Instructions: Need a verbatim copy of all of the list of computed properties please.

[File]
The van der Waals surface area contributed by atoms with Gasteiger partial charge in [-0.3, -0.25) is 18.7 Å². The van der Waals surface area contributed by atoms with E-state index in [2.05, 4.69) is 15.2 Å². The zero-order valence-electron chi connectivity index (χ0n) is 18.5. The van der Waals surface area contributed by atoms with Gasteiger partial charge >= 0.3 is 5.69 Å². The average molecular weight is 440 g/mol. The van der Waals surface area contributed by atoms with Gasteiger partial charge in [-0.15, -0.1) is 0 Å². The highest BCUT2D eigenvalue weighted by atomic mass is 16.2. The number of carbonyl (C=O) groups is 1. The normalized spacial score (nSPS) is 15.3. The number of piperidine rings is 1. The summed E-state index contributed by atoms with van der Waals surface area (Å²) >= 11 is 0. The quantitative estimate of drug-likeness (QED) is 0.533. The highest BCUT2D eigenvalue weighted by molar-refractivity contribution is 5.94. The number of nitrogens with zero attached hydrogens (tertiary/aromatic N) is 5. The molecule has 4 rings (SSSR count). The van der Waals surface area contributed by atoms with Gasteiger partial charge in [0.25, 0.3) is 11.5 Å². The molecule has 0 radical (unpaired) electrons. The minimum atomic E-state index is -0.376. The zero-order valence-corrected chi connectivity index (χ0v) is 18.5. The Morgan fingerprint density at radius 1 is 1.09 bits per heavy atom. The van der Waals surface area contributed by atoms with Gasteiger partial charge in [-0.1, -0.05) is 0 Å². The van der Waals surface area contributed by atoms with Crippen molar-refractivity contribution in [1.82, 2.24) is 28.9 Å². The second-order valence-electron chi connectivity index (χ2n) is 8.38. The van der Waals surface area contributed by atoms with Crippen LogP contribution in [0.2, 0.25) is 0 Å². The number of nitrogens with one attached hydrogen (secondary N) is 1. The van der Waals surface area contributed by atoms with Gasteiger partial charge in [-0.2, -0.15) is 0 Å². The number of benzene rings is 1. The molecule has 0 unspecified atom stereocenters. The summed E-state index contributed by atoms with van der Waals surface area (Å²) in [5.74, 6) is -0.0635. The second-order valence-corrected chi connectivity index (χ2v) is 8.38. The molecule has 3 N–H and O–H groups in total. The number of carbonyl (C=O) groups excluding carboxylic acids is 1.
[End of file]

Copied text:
The van der Waals surface area contributed by atoms with Gasteiger partial charge in [-0.3, -0.25) is 18.7 Å². The van der Waals surface area contributed by atoms with E-state index in [2.05, 4.69) is 15.2 Å². The zero-order valence-electron chi connectivity index (χ0n) is 18.5. The van der Waals surface area contributed by atoms with Gasteiger partial charge >= 0.3 is 5.69 Å². The average molecular weight is 440 g/mol. The van der Waals surface area contributed by atoms with Gasteiger partial charge in [-0.15, -0.1) is 0 Å². The highest BCUT2D eigenvalue weighted by atomic mass is 16.2. The number of carbonyl (C=O) groups is 1. The normalized spacial score (nSPS) is 15.3. The number of piperidine rings is 1. The summed E-state index contributed by atoms with van der Waals surface area (Å²) >= 11 is 0. The quantitative estimate of drug-likeness (QED) is 0.533. The highest BCUT2D eigenvalue weighted by molar-refractivity contribution is 5.94. The number of nitrogens with zero attached hydrogens (tertiary/aromatic N) is 5. The molecule has 4 rings (SSSR count). The van der Waals surface area contributed by atoms with Gasteiger partial charge in [0.25, 0.3) is 11.5 Å². The molecule has 0 radical (unpaired) electrons. The minimum atomic E-state index is -0.376. The zero-order valence-corrected chi connectivity index (χ0v) is 18.5. The Morgan fingerprint density at radius 1 is 1.09 bits per heavy atom. The van der Waals surface area contributed by atoms with Gasteiger partial charge in [-0.1, -0.05) is 0 Å². The van der Waals surface area contributed by atoms with Crippen molar-refractivity contribution in [1.82, 2.24) is 28.9 Å². The second-order valence-electron chi connectivity index (χ2n) is 8.38. The van der Waals surface area contributed by atoms with Crippen LogP contribution in [0.2, 0.25) is 0 Å². The number of nitrogens with one attached hydrogen (secondary N) is 1. The van der Waals surface area contributed by atoms with Gasteiger partial charge in [-0.2, -0.15) is 0 Å². The number of benzene rings is 1. The molecule has 0 unspecified atom stereocenters. The summed E-state index contributed by atoms with van der Waals surface area (Å²) in [5.74, 6) is -0.0635. The second-order valence-corrected chi connectivity index (χ2v) is 8.38. The molecule has 3 N–H and O–H groups in total. The number of carbonyl (C=O) groups excluding carboxylic acids is 1.